PULLMAN — Jayden de Laura zipped a pass over the middle to Travell Harris for 29 yards, then trotted downfield while motioning to his teammates with extended arms, like a music conductor demanding a faster tempo.

Then, dispensing with a huddle, he handed off to Deon McIntosh, who took advantage of a ruffled defense to burst over right guard for a 16-yard touchdown.

Was this Washington State football or the presto movement of “The Four Seasons?"

For most of the past decade, the Cougars have preferred clean offensive execution to heightened tempo, but a seven-play, 80-yard, pace-pushing drive in the second quarter Saturday at Gesa Field seemed the pivotal sequence in a 44-24 win against Portland State.

Hence food for thought.

Coming off the field at halftime, Cougars coach Nick Rolovich lightheartedly told a sideline reporter that de Laura seems to raise his game in the face of “chaos.” After an uneventful second half, the coach took a more circumspect approach, characterizing the notion of de Laura's suitability to up-tempo football as “worth an argument around the water cooler.”

So that's what WSU fans presumably are doing. It's better than commiserating about an anguishing loss, which is what they were doing last week. As for Cougar coaches, suffice to say they're still trying to determine how best to exploit the talents of their mercurial sophomore quarterback from Hawaii.

From the moment he took the field as a true freshman against Oregon State in the Cougars' 2020 opener, it was obvious that teammates fed off his verve, energy and quick feet. But his lack of experience became more of a liability when the competition stiffened, and the Cougs finished that season 1-3. Then de Laura threw another wrench into the picture by drawing a DUI (of which he later was acquitted) and sitting out spring drills on suspension.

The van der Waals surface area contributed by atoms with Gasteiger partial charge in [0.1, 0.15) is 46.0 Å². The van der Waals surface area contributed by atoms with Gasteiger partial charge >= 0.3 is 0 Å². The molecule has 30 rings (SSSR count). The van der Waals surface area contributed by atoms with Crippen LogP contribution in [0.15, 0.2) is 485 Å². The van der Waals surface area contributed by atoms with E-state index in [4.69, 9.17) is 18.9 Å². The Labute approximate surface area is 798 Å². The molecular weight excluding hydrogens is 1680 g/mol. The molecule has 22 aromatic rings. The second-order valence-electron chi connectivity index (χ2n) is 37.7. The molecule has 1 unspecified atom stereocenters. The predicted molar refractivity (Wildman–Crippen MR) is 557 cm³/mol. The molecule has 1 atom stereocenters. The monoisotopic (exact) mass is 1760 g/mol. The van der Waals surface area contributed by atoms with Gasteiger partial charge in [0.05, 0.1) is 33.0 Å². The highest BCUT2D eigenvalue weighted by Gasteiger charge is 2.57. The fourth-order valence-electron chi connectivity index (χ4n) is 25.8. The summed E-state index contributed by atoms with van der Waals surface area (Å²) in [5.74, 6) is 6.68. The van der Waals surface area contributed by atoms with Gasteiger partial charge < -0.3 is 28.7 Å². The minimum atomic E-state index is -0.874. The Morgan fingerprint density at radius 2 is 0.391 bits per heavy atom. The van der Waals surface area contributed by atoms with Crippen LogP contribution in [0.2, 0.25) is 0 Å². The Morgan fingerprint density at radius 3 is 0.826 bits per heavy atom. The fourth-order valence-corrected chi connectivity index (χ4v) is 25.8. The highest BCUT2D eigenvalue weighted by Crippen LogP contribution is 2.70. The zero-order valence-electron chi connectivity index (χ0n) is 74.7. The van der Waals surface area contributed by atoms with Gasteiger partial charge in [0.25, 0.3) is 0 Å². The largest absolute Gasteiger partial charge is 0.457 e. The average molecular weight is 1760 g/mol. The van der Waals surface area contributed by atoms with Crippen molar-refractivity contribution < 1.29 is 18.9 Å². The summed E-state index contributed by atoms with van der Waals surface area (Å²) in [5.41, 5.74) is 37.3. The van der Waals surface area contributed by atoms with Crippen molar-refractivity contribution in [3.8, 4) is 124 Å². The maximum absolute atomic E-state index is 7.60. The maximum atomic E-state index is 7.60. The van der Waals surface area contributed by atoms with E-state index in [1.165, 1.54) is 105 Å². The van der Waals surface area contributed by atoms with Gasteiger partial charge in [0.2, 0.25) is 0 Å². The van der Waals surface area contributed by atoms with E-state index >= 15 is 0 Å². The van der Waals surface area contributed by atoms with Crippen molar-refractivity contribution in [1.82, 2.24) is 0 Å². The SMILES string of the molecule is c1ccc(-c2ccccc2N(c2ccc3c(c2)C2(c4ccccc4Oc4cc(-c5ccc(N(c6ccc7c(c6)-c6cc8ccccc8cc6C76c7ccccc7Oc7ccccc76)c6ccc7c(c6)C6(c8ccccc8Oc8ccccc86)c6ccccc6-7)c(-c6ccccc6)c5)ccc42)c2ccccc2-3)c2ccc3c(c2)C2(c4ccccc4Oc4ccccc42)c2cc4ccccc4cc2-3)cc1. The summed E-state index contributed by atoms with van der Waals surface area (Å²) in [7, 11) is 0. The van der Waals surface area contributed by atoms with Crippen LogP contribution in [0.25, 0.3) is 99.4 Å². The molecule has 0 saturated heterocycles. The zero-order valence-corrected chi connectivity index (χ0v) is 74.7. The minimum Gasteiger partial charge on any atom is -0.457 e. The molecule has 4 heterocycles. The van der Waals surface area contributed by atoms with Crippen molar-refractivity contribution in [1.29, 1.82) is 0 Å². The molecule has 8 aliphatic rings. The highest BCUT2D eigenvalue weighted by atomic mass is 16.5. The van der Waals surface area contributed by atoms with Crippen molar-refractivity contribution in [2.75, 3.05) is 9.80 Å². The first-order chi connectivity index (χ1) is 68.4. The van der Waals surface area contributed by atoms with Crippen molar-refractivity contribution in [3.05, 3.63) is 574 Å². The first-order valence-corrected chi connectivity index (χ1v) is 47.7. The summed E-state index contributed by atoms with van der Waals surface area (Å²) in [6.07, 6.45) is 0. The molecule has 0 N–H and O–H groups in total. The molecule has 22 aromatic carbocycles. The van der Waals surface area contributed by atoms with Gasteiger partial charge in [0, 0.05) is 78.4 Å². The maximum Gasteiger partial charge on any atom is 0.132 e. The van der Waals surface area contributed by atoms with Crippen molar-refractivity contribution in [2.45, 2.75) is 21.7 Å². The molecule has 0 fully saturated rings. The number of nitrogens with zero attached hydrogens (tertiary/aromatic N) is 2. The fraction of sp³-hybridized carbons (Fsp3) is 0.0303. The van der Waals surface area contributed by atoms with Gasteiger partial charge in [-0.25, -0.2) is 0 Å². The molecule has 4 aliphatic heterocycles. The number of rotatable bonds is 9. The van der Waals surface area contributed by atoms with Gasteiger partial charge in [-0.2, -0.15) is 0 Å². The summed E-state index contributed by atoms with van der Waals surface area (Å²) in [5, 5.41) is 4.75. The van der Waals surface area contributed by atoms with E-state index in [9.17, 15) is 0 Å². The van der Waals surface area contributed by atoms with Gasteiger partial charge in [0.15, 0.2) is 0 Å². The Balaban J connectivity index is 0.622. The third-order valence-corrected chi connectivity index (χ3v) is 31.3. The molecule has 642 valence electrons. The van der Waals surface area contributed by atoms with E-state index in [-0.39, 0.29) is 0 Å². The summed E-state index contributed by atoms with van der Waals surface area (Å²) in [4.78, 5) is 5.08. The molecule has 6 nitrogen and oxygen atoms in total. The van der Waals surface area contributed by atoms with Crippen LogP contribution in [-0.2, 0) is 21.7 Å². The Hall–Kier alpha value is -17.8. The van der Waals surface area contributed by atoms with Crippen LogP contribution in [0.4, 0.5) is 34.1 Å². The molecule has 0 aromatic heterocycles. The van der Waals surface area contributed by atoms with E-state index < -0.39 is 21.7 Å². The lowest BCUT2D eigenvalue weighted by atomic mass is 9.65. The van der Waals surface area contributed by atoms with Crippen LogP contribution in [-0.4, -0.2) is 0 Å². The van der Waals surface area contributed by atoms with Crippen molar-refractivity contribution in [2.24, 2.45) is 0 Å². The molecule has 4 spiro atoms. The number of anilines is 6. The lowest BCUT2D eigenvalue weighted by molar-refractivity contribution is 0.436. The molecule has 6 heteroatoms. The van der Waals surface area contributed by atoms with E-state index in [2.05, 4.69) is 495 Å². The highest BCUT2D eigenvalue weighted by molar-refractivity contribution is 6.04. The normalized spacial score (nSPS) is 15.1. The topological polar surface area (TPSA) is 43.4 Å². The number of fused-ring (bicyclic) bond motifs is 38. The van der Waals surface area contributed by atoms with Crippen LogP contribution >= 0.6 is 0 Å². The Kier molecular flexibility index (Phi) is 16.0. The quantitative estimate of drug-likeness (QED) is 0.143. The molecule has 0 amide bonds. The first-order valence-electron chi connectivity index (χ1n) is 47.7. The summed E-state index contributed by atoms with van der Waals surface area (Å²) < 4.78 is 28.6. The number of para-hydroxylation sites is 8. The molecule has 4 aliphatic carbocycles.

For whatever reason, the team found itself in yet another three-way preseason battle at quarterback (in Pullman, that's short for quandary-back), and this time de Laura surprisingly came in second to grad transfer Jarrett Guarantano.

Who knows how this story would have played out if Guarantano had stayed healthy. But in the Sept. 4 season opener against Utah State, he injured a leg in getting tackled for a safety, and now de Laura's back on the conductor's podium. His passing and decision-making are still inconsistent. But he had moments of brilliance against the Vikings, and the offense's 23-point outburst in the second period marked his finest hour as a Coug.

Rolovich's experiment with quickened tempo has a curious provenance. It was inspired by Utah State, which otherwise wrecked the whole of CougWorld with its 26-23 win at Gesa. In practices before that game, the Wazzu offense had employed a touch of tempo to help the defense prepare for the Aggies, and Rolovich liked how it looked.

Then, in the game itself, he thought de Laura made a few questionable presnap decisions — one reason dynamic running back Max Borghi finished with only 11 carries. So pushing the tempo was a way of eliminating some of those choices, bolstering the run game and putting de Laura into more of an improv mode.

That said, Rolovich likes more about this guy than his instincts. He goes on and on about how well de Laura took the news of his temporary demotion. He also clearly has an understanding of the coach's run-and-shoot offense, a version of which he ran in high school.

The boldness of some of his throws against Portland State required receivers, including Harris, to summon every possible ounce of focus and body control. But nothing could have been easier than Harris' 29-yard touchdown on a fade route to cap the Cougar scoring.

It came on fourth-and-7, with WSU leading by 20 points with two minutes remaining, and Rolovich had been mulling etiquette questions and considering a field-goal try. He called a timeout.

“Coach, let's go for it,” de Laura said, according to the coach.

“OK, what do you want to run?”

And that's the play de Laura chose.

Grummert may be contacted at daleg@lmtribune.com or (208) 848-2290.